Reaching your total protein goal for the day is important and you don’t want to rely only on protein shakes. Meats aren’t your only source of protein of course either; you just have to become aware of other protein sources to increase your plant-based proteins, particularly if you’re going the vegetarian or vegan route. Just to give you ballpark ideas of protein amounts in different foods:
|Boiled egg||1 large||6 g|
|Wild salmon||3 oz||21 g|
|Chicken breast||3 oz||24 g|
|Hemp hearts||3 tsp||10 g|
|Black beans||½ cup||19.5 g|
|Chia seeds||2 tbsp||6 g|
|Flaxseeds||2 tbsp||4 g|
|Quinoa||1 cup, cooked||8 g|
|Lentils||½ cup||9 g|
|Broccoli||1 cup, chopped||2.6 g|
|Asparagus||6 medium spears||2.6 g|
|Almonds||10 nuts||3 g|
|Walnuts||10 halves||3 g|
|Nutritional Yeast||2 tbsp||4 g|
Timing is a very important factor here because it changes what your body decides to do with the calories consumed such as repairing muscles vs. storing the energy. In one study, consuming protein closer to a workout (right before and right after) lead to 2x the gain in lean body mass and significant reduction in body fat percentage compared to consuming the protein 8 hours before and 8 hours after working out. 
This gives us evidence that optimizing muscle protein synthesis goes beyond reaching total protein goals in a day, that even at this basic level, timing matters. Eating protein near your workout allows your body to use those amino acids to fuel your muscles, rather than use them for another purpose.
More specifically, 20 grams of protein consumed every 3 hours was superior to 2 other protein intake regimens: 10 grams every 1.5 hours (8x) and 40 g every 6 hours (2x) in terms of muscle protein synthesis. 
Much of the discussion around nutrient timing focuses on how soon after a workout to get protein, but for optimal muscle protein synthesis it is important to get some amino acids prior to working out as well. In one study, with consumption of amino acids immediately prior to exercise there was 2.5x more amino acid uptake in muscles and greater muscle protein synthesis compared to consumption immediately after.  For this reason, if you prefer to work out fasted (i.e. before breakfast or if you do intermittent fasting) I would strongly consider using supplemental BCAAs for better results, giving your body something to work with while staying pretty low in calories (about 4 calories per gram).
The same was not true for protein. A small 2007 study by the same author showed that protein ingestion immediately before vs. immediately after does not have a significant difference in muscle amino acid uptake, but if you’re using amino acids or working out fasted, it matters that you get them before.
The generally accepted window in which you are ideally getting protein is within 30 minutes after your workout. (Most studies compare longer time periods to “immediately after”). This influences absorption of protein consumed and what your body uses it for. A 2001 study in the Journal of Physiology showed that 2 hours post-workout was too long to wait. In fact, there was no significant change in muscle fiber size in the group that waited 2 hours to supplement.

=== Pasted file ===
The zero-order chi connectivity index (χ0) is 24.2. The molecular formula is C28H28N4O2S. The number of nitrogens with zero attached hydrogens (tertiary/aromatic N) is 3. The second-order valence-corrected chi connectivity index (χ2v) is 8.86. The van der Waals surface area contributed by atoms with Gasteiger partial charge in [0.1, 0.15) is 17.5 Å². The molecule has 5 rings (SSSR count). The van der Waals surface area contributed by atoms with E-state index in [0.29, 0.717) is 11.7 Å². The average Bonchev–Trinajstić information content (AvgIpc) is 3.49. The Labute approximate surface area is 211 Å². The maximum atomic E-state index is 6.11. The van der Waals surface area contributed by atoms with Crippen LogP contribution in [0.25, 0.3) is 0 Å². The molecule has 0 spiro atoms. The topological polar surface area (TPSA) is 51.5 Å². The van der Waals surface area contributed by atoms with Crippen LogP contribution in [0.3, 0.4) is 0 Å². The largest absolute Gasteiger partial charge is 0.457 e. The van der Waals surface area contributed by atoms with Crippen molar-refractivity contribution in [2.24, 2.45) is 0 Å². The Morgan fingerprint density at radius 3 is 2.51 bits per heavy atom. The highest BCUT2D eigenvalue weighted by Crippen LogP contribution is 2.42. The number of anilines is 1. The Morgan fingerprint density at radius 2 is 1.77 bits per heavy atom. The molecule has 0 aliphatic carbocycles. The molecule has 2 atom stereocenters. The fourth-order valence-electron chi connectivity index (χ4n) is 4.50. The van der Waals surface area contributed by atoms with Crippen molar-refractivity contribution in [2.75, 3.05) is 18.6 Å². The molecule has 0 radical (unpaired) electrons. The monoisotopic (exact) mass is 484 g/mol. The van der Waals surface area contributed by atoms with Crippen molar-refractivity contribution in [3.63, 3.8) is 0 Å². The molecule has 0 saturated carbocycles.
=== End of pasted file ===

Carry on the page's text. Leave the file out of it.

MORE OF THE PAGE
A small study in the American Journal of Clinical Nutrition showed that 20 grams of protein during a 20-30 minute post-workout time frame was sufficient to maximally stimulate muscle protein synthesis. 
However, for older adults to reach maximum muscle protein synthesis, it appears that closer to 40 grams following resistance exercise is necessary.  This is because as we age, skeletal muscle becomes less sensitive to the anabolic effects of resistance exercise + protein. 
Protein + Other Additions
Protein shakes can vary in that some have a little bit of carbohydrate, extra BCAAs, or other additions like cocoa polyphenols that have been shown to enhance blood flow,  additional nutrients and vitamins, while others are essentially only protein. Consuming carbohydrate with protein after exercise does not enhance muscle protein synthesis beyond protein alone,  but still may be a good option for people if it is a breakfast or snack option. Other additions that could have some added benefit, if not to a small degree, may include l-arginine, l-glutamine, or creatine, for example… a discussion for another day.
Your Diet Needs to Match Your Routine
In order to get the most out of your exercise, as mentioned earlier, you need to have the right diet. This is a bigger topic than I’m going to dive into fully at this point but I frequently see women who are getting into weight lifting without eating enough. Carbohydrates seem to be the outcast of the macronutrients right now, even though they are the preferred energy source for muscles and the predominant fuel at the intensity at which most athletes are working. With the increase in popularity of paleo diets and higher fat diets (which have great attributes!) there seems to be a growing fear of carbohydrates. Carbs can be healthy, especially when you’re getting them from complex carbohydrates and fruit.
One of the most important takeaways I hope you get from this is that your diet and supplementation regimen should be tailored to you and that foundations of health (sleep, nutrition, mental health, etc) are also foundations for a healthy body weight and optimizing body composition.